For Esaias saith - Isaiah 53:1.

Who hath believed our report? - That is, Isaiah complains that his declarations respecting the Messiah had been rejected by his countrymen. The form of expression, "Who hath believed?" is a mode of saying emphatically that few or none had done it. The great mass of his countrymen had rejected it. This was an example to the purpose of the apostle. In the time of Isaiah this fact existed; and it was not a new thing that it existed in the time of the gospel. "Our report." Our message; or what is delivered to be heard and believed. It originally means the doctrine which Isaiah delivered about the Messiah; and implies that the same thing would occur when the Messiah should actually come. Hence, in the fifty-third chapter he proceeds to give the reasons why the report would not be credited. and why the Messiah would be rejected. It would be because he was a root out of a dry ground; because he was a man of sorrows. etc. And this actually took place. Because he did not come with splendor and pomp, as a temporal prince, he was rejected, and put to death. On substantially the same grounds he is even yet rejected by thousands. The force of this verse, perhaps, may be best seen by including it in a parenthesis, "How beautiful are the feet, etc." how important is the gospel ministry - (although it must be admitted, that all have not obeyed, for this was predicted also by Isaiah, etc.)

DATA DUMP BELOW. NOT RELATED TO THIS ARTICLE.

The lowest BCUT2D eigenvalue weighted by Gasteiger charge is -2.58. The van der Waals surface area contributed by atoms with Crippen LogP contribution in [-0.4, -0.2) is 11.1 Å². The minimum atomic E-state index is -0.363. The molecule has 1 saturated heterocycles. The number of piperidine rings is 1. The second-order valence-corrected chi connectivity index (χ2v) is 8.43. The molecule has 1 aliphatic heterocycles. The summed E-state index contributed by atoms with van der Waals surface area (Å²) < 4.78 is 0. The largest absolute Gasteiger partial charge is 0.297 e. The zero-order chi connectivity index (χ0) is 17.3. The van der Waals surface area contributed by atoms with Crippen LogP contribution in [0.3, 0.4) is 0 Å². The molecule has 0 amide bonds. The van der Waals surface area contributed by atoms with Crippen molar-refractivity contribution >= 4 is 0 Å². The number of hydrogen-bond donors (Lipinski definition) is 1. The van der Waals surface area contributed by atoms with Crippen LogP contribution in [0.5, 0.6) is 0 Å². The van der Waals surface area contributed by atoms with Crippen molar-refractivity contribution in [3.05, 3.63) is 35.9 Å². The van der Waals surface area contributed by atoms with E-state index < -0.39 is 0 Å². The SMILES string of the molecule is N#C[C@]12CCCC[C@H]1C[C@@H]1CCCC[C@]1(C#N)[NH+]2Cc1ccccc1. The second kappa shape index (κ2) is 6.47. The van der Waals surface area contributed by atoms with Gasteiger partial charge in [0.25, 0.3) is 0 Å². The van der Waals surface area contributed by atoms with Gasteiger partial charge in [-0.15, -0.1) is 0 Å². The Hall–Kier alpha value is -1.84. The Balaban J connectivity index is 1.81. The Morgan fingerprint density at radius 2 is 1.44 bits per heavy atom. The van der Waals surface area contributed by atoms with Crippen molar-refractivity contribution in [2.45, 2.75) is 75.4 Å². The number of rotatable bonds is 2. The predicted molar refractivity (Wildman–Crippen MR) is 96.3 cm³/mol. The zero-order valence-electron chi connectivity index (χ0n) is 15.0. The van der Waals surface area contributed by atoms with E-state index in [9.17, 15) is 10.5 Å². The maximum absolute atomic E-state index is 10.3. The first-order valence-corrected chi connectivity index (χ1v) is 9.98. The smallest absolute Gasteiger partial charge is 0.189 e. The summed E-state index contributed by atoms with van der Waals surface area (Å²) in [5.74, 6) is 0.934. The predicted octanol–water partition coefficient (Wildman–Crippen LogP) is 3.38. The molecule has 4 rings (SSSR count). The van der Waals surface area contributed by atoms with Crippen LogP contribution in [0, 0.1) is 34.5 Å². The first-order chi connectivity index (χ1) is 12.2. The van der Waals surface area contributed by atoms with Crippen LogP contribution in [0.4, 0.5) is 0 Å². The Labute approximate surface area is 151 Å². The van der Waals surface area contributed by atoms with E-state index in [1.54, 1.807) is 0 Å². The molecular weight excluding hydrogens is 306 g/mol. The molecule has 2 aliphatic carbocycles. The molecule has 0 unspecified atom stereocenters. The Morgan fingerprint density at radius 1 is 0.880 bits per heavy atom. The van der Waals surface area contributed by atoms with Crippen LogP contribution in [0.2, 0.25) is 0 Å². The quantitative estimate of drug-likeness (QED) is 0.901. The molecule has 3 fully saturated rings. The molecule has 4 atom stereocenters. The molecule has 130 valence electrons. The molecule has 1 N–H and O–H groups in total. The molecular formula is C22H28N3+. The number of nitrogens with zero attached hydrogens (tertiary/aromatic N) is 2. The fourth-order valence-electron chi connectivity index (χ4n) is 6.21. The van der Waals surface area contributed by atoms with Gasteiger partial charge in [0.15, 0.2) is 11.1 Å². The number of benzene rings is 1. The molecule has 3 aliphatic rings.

16, 17. But they have not all obeyed the gospel—that is, the Scripture hath prepared us to expect this sad result.

For Esaias saith, Lord, who hath believed our report?—that is,"Where shall one find a believer?" The prophet speaks as if next to none would believe: The apostle softens this into "They have not all believed."

But they have not all obeyed the gospel: he here preventeth a cavil of the Jews. Thus they might reason: If the apostles and preachers of the gospel are sent with so great authority from God, and bring such a welcome message, how comes it to pass that so few receive it, and yield obedience thereunto? To this he answers, that it need not seem strange, because it was foretold long ago by the prophet, Isaiah 53:1. It is not to be understood as if this was the cause of their unbelief, because Isaiah said thus. The particle for doth not show the cause, but the consequence: it was not because the prophet so said, that they did not believe; but because they believed not, the prophet so foretold.